When migrating instruction online, materials such as readings, textbooks, and learning supports may need to be exchanged or altered in ways that maintain accessibility for students with a range of needs and in a range of settings.
- Are all your course materials (e.g., readings, resources, syllabus and course schedule) currently available to students online? If not, how will students be provided access? For ideas on how to find alternative course materials, talk to your library liaison or consult the library research guides, which provide an overview of resources (mostly online) for each disciplinary area.
- How will you make students aware of changes in course materials and readings?
- Are course materials phone-friendly? Are they accessible for students who may not be in a location with wi-fi or computer access?
- How will teaching remotely affect your students who might want to seek additional writing or learning support from the Writing Center or Learning Assistance?
- How can learning materials provided to students be accessible?
Delivering course content
Many helpful tools and strategies already exist when thinking about fundamental ways of engaging students with the content of your course. As you plan, consider:
- How will you convey information, through readings, lectures, videos, demos, or some other source?
- See Carlton College’s Options for Communicating Course Content for a list of creative options.
- Visit Princeton University’s Strategies for Direct Instruction for examples of strategies tailored toward different teaching contexts, including lectures, seminars, lab-based courses, and studio courses.
- If your plan to record your own lectures: What strategies will you use to deliver those, either synchronously (via WebEx) or asynchronously (via audio or video recordings, or narrated PowerPoints)?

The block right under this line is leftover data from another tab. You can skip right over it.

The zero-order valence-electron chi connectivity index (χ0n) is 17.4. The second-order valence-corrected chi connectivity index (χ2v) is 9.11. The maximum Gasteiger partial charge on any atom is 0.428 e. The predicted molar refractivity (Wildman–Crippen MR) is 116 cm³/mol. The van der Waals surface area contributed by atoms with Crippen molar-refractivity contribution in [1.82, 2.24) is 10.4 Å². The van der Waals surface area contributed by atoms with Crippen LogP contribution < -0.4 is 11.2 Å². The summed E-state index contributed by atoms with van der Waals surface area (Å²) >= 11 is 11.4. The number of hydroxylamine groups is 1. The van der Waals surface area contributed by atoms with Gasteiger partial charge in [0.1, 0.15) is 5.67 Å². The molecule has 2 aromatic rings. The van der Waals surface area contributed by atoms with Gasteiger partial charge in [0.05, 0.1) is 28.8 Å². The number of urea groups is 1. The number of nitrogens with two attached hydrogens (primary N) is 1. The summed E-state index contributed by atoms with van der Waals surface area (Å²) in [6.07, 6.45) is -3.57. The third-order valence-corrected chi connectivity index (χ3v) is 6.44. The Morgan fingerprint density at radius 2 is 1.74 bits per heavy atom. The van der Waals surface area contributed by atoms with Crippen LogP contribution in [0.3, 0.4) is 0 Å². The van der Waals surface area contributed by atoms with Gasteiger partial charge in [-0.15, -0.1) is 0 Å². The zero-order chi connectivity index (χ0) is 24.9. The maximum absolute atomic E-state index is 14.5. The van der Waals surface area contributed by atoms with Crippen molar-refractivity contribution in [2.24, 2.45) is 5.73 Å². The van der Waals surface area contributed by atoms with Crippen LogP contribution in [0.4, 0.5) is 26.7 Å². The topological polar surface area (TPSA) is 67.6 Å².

- If you would like to substitute with a few high-quality prerecorded lectures, videos or demos: Talk to your library liaison (who can, by appointment, provide virtual research and library instructional support) or consult the library research guides, which provide an overview of resources (mostly online) for each disciplinary area.
- Labs, studio, or field experiences: How can these activities be altered in such a way that your learning outcomes are still met? Could alternative independent learning experiences be developed?
- See “How to Quickly (and safely) move a lab online” for some great ideas. (Chronicle). Consider which learning objectives are crucial to prioritize in an online environment — data collection, data analysis, learning techniques or instrumentation, or some other. If data analysis is key, for example, then you could share preexisting or ”dummy” data with students then ask them to analyze and submit their findings. If understanding data collection or techniques are key, could aspects of the lab be accomplished if students watch them as simulation videos.
Developing assignments and assessments
Think strategically and creatively about how to assess student learning online: As with any assignment, the most effective online assignments or activities are closely aligned with your intended learning goals and help students develop the skills to succeed. Additionally, be as transparent as possible about what you are assessing, why you are assessing it, and how you will assess it.
- How will you engage students virtually, through online discussions, small group projects, or reflection-oriented activities?
- How will you need to adapt planned assignments online in ways that still meet your learning objectives, and how will students submit these to you?
- What quizzes, tests, presentations, or exams will be affected and what modifications will you need to make in assessing student work? If necessary, can students demonstrate their learning in different ways (e.g., projects, portfolios)?